Date of Award

Spring 5-10-2014

Degree Type

Closed Dissertation

Degree Name

Doctor of Philosophy (PhD)


Political Science

First Advisor

Jennifer L. McCoy

Second Advisor

Kim D. Reimann

Third Advisor

Ryan E. Carlin

Fourth Advisor

Dan Slater


Civil society, according to mainstream democratization literature, has a positive impact on democratic survival and durability. As a critical promoter of democracy, it has proven to limit state power, foster political participation, and enrich associational life. There is however a recent phenomenon among fledgling democratic regimes where mobilization of civil society in alliance with other political actors generated extreme political instability, with some even resulting in the ouster of democratically-elected leaders. These “civil society coups” cast doubt on the status of civil society as unconditional defenders of the democratic order around the world. In this dissertation, I explain the causal conditions and causal mechanisms behind this type of executive interruption and analyze its consequences for a country’s democratization process. I argue that the combination of a historical legacy of military intervention in politics, weakened accountability institutions, and societal infrastructure of political contention create the conditions for a civil society coup to be the outcome of a legitimacy crisis faced by a sitting executive. The causal mechanisms driving these conditions involve civil society’s ability to diffuse political contention and broker coalitions between politicians and the military.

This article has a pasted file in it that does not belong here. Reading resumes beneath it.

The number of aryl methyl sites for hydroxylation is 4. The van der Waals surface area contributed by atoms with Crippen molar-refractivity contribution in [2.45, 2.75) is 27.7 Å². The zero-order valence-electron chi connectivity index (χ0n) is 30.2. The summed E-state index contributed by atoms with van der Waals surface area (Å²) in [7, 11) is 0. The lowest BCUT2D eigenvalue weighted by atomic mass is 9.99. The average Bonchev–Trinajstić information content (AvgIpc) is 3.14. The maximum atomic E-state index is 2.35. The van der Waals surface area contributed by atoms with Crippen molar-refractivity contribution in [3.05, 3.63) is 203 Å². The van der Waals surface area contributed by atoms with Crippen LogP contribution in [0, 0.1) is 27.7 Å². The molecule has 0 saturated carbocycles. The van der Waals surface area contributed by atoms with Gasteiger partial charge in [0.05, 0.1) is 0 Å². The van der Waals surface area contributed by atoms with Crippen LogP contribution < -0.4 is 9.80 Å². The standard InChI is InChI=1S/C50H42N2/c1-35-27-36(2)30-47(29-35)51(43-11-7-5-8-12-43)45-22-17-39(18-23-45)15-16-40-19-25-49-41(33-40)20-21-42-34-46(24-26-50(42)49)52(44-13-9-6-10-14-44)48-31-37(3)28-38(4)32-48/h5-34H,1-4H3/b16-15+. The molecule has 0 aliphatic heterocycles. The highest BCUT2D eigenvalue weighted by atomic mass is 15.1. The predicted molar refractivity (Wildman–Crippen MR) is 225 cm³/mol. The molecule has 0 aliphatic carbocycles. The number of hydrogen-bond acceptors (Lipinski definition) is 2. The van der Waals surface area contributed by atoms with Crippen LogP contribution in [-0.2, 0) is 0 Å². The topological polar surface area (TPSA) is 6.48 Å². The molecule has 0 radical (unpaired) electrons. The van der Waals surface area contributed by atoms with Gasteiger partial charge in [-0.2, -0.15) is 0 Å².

These arguments are tested using a mixed-method comparative research design. First, I conduct a qualitative comparative analysis (QCA) of all executive interruptions among third wave democracies in Latin America and Asia from 1974-2010.This method is complemented by a controlled comparison of four countries that experienced successful and failed cases of civil society coups: the Philippines, Venezuela, Bolivia, and Thailand. Another product of this cross-case and within-case comparison is a process-oriented theory that enumerates the different stages of a civil society coup. These are: (1) acts of majoritarian excess by the executive; (2) preliminary civil society mobilization; (3) coup coalition formation; and (4) institutional crisis and military intervention. My dissertation concludes that while civil society coups may not necessarily result in democratic breakdown, they produce unintended consequences dangerous for democratization such as intensified political polarization, an expansion of the military’s political prerogatives, and institutional decay. These findings have implications for strengthening and deepening democratic quality among regimes belonging to the third wave democratization democracies and beyond.